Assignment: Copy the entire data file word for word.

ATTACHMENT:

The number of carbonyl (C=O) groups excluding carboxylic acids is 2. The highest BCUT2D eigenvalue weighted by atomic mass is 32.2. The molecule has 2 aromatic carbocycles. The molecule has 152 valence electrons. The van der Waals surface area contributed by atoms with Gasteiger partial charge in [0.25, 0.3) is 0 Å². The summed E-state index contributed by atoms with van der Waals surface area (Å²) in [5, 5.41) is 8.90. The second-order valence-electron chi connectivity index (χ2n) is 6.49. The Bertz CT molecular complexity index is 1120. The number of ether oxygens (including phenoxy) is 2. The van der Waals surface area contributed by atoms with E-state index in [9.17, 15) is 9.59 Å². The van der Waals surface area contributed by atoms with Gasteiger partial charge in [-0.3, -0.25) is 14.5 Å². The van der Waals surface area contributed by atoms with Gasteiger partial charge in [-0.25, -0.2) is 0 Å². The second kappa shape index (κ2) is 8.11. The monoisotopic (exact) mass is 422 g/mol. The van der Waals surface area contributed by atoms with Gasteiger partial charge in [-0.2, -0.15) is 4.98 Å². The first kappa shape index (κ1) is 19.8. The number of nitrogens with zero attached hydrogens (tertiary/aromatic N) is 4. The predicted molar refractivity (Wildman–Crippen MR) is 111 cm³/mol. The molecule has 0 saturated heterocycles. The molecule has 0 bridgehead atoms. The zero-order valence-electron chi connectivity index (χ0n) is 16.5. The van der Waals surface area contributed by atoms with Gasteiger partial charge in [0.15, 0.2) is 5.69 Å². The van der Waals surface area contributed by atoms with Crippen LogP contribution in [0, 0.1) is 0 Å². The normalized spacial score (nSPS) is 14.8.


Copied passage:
The number of carbonyl (C=O) groups excluding carboxylic acids is 2. The highest BCUT2D eigenvalue weighted by atomic mass is 32.2. The molecule has 2 aromatic carbocycles. The molecule has 152 valence electrons. The van der Waals surface area contributed by atoms with Gasteiger partial charge in [0.25, 0.3) is 0 Å². The summed E-state index contributed by atoms with van der Waals surface area (Å²) in [5, 5.41) is 8.90. The second-order valence-electron chi connectivity index (χ2n) is 6.49. The Bertz CT molecular complexity index is 1120. The number of ether oxygens (including phenoxy) is 2. The van der Waals surface area contributed by atoms with E-state index in [9.17, 15) is 9.59 Å². The van der Waals surface area contributed by atoms with Gasteiger partial charge in [-0.3, -0.25) is 14.5 Å². The van der Waals surface area contributed by atoms with Gasteiger partial charge in [-0.25, -0.2) is 0 Å². The second kappa shape index (κ2) is 8.11. The monoisotopic (exact) mass is 422 g/mol. The van der Waals surface area contributed by atoms with Gasteiger partial charge in [-0.2, -0.15) is 4.98 Å². The first kappa shape index (κ1) is 19.8. The number of nitrogens with zero attached hydrogens (tertiary/aromatic N) is 4. The predicted molar refractivity (Wildman–Crippen MR) is 111 cm³/mol. The molecule has 0 saturated heterocycles. The molecule has 0 bridgehead atoms. The zero-order valence-electron chi connectivity index (χ0n) is 16.5. The van der Waals surface area contributed by atoms with Gasteiger partial charge in [0.15, 0.2) is 5.69 Å². The van der Waals surface area contributed by atoms with Crippen LogP contribution in [0, 0.1) is 0 Å². The normalized spacial score (nSPS) is 14.8.